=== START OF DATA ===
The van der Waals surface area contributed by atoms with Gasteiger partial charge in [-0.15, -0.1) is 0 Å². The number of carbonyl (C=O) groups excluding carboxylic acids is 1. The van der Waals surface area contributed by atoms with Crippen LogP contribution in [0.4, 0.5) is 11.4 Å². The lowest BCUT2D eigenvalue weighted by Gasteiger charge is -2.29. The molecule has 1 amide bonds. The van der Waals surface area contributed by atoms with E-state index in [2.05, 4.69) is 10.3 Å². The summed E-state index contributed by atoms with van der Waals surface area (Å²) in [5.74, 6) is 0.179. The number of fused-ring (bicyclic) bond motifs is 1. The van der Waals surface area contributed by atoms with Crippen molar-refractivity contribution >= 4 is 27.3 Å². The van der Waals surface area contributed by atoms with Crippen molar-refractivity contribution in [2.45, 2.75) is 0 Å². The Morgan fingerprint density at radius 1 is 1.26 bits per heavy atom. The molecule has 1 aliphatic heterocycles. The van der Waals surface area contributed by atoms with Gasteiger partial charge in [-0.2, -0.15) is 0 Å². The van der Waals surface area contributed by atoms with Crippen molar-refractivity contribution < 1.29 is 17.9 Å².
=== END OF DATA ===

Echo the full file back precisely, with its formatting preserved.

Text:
The van der Waals surface area contributed by atoms with Gasteiger partial charge in [-0.15, -0.1) is 0 Å². The number of carbonyl (C=O) groups excluding carboxylic acids is 1. The van der Waals surface area contributed by atoms with Crippen LogP contribution in [0.4, 0.5) is 11.4 Å². The lowest BCUT2D eigenvalue weighted by Gasteiger charge is -2.29. The molecule has 1 amide bonds. The van der Waals surface area contributed by atoms with E-state index in [2.05, 4.69) is 10.3 Å². The summed E-state index contributed by atoms with van der Waals surface area (Å²) in [5.74, 6) is 0.179. The number of fused-ring (bicyclic) bond motifs is 1. The van der Waals surface area contributed by atoms with Crippen molar-refractivity contribution >= 4 is 27.3 Å². The van der Waals surface area contributed by atoms with Crippen molar-refractivity contribution in [2.45, 2.75) is 0 Å². The Morgan fingerprint density at radius 1 is 1.26 bits per heavy atom. The molecule has 1 aliphatic heterocycles. The van der Waals surface area contributed by atoms with Gasteiger partial charge in [-0.2, -0.15) is 0 Å². The van der Waals surface area contributed by atoms with Crippen molar-refractivity contribution < 1.29 is 17.9 Å².